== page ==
First came Modulations, now here’s Binary – a new series of releases from Critical Music, and what better way to kick things off than with new blood Hyroglifics bringing the heat.
Those watching the scene for the last few years will have noticed one name slowly becoming synonymous with the more electronic inspired half time drum and bass and that’s Matt Harris AKA Hyroglifics. After a string of successful releases on labels such as Flexout Audio, Diffrent Music, Proximity Recordings and Nurtured Beatz it soon became clear that it wouldn’t be long before this extremely talented producer was snapped up by one of the big labels and who can blame them? Hyroglifics is bringing some serious fire with a style that is not only contemporary but demonstrates a raw production talent that hasn’t even come close to reaching it’s peak.
So what’s different about Binary? Well, I guess the main difference is that it’s a digital only imprint. Now, before all the vinyl junkies recoil in horror this isn’t Critical stepping away from wax, it’s simply a more efficient way for them to showcase the wealth of talent they undoubtedly have hidden away at Critical HQ. More producers, more fresh music – more fresh music, the happier we all are – simple!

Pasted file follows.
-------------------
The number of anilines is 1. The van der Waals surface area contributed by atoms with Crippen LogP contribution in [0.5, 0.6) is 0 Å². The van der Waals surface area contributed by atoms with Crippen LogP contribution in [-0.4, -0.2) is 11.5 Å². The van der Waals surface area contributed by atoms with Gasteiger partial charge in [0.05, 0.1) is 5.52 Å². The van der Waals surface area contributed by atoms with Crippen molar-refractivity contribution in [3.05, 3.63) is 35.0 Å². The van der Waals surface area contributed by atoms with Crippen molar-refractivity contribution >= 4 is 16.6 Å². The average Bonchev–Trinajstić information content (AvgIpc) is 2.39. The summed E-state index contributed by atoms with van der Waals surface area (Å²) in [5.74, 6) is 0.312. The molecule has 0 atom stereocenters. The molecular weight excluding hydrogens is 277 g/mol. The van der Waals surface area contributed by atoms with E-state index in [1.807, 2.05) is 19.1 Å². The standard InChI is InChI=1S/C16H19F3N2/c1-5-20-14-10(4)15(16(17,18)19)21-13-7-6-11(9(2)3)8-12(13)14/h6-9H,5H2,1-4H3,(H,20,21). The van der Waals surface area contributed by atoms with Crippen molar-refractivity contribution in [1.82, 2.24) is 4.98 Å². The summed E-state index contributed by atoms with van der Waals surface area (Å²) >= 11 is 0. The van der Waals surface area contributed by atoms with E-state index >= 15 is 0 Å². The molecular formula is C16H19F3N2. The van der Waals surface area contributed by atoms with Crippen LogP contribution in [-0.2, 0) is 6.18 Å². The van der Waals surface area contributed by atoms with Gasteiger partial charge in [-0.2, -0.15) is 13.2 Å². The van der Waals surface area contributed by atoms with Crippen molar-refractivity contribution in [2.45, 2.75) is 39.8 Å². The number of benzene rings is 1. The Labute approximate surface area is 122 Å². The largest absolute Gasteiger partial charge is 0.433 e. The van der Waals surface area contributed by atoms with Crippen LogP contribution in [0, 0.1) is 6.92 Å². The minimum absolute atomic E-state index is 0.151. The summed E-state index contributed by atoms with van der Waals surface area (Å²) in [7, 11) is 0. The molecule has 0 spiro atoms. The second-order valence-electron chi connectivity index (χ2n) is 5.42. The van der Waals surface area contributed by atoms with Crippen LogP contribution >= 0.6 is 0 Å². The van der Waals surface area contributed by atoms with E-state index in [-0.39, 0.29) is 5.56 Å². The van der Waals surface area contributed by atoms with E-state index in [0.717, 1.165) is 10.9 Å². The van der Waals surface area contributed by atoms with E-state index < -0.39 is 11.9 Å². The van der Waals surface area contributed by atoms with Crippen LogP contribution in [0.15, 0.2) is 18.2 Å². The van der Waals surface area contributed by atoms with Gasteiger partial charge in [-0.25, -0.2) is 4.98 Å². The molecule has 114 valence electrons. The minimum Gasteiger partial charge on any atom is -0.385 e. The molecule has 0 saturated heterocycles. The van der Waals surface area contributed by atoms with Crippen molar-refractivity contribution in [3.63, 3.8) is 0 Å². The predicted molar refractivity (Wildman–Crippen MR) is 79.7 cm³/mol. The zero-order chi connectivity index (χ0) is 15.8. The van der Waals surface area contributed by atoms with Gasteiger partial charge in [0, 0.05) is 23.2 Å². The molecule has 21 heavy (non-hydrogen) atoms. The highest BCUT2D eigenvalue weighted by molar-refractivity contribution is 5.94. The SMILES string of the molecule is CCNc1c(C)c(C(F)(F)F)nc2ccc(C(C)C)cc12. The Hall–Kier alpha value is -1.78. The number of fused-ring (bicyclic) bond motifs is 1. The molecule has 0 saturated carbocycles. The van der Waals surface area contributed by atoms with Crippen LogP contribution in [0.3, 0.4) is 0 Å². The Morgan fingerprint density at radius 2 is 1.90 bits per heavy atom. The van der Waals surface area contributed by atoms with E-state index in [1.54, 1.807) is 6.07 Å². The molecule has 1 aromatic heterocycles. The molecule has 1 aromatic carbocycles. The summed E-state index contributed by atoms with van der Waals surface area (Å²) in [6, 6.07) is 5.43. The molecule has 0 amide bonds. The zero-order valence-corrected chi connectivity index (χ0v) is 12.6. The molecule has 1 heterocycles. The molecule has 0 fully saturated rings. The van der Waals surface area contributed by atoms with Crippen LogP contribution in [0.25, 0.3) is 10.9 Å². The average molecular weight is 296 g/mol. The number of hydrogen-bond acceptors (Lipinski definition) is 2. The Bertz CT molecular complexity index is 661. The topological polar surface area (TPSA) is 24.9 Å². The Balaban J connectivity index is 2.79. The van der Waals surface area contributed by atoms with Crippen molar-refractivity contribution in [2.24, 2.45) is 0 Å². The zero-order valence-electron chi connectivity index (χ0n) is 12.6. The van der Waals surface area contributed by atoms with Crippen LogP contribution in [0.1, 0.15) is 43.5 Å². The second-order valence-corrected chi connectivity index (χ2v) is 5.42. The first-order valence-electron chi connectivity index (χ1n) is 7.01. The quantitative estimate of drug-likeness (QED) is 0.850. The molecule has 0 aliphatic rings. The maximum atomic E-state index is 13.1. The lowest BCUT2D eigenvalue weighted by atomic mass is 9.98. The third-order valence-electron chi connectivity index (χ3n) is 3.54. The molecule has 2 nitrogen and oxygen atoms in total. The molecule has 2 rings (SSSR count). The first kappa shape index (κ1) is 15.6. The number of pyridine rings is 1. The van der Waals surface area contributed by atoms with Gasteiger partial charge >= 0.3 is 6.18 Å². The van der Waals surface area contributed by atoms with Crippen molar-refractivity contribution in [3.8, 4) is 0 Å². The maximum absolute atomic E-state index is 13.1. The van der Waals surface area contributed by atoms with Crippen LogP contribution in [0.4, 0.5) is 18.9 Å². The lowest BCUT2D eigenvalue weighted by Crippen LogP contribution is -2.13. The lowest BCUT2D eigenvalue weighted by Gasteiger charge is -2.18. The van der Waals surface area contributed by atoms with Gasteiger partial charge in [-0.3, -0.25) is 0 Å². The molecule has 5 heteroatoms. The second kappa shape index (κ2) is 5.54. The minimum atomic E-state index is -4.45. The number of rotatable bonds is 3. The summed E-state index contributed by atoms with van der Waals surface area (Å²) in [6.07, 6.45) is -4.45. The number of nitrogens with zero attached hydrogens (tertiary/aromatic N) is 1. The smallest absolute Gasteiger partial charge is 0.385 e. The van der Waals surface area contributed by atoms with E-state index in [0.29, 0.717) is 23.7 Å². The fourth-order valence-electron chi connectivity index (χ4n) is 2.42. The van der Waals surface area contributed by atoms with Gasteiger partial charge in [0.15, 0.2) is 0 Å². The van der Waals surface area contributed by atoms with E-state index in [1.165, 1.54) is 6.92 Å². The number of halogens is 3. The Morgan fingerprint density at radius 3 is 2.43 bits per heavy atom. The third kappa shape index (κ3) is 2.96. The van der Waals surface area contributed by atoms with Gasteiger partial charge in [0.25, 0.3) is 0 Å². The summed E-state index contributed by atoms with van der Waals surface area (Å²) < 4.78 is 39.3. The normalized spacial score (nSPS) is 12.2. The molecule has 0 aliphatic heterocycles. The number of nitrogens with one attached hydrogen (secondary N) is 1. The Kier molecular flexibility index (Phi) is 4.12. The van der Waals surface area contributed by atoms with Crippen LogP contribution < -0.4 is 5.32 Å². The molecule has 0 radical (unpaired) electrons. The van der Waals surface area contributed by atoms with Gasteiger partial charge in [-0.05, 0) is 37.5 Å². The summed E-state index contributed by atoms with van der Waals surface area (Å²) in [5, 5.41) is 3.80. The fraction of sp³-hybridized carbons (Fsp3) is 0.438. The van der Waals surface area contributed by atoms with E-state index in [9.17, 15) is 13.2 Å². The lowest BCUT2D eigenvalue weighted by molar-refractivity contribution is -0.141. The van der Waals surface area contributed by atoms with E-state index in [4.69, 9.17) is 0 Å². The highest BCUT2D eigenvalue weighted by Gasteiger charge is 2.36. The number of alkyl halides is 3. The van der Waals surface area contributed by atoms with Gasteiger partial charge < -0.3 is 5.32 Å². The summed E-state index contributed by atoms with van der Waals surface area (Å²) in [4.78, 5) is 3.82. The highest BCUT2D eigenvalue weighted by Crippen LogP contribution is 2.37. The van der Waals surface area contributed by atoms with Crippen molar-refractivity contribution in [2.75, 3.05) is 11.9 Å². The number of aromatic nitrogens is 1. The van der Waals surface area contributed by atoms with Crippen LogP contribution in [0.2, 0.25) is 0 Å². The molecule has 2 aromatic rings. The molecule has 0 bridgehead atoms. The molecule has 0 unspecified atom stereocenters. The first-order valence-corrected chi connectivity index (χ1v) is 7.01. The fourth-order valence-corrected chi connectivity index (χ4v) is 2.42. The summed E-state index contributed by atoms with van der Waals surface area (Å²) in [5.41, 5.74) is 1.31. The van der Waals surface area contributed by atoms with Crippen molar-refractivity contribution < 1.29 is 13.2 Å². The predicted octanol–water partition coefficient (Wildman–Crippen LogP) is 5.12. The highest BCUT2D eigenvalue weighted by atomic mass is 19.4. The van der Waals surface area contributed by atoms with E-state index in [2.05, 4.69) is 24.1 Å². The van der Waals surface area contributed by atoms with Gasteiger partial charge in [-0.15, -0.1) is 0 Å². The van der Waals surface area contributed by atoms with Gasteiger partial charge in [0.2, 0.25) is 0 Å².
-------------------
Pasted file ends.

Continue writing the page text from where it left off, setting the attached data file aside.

In true Critical Music style, Kasra and the team have switched things up and presented us with a fresh approach to drum and bass. The three track EP by Hyroglifics manages to give a subtle nod to the old jungle breaks and samples of the past whilst experimenting with the fundamentals and creating a sound that is not only contemporary and innovative but exciting.
Whilst listening to the EP I can guarantee you’ll have heard the first track, Bay City Ballers Club being dropped by huge names such as Om Unit and if you’re anything like us here at In-Reach HQ, undoubtedly called for a rewind. The track has a real jungle feel to it with Hyroglifics’ clever use of bongos and percussion but switched up with fresh atmospherics.
One thing that’s noticeable throughout the EP but particularly within the second track “Killamanaman” is the clever interpretation of the trap sound within drum and bass, Hyro manages to filter through the trap cheese and create a diverse sound which is completely unique.
The last track on the EP, entitled “My Own” perfectly demonstrates Hyroglifics’ ability to adapt and diversify as a producer as we go on more of a hip hop/trip hop almost glitch hop tip. With a catchy beat and dreamy vocals running through the track you’d be forgiven for thinking this was Alex Perez at his finest, a testament to such a young producer only just embarking on his own musical career.
Those of you desperately seeking a break from the normality (and dare I say monotony?) of drum and bass should not only check this release but Hyroglific’s back catalogue as we think Critical have picked up on something extremely clever here!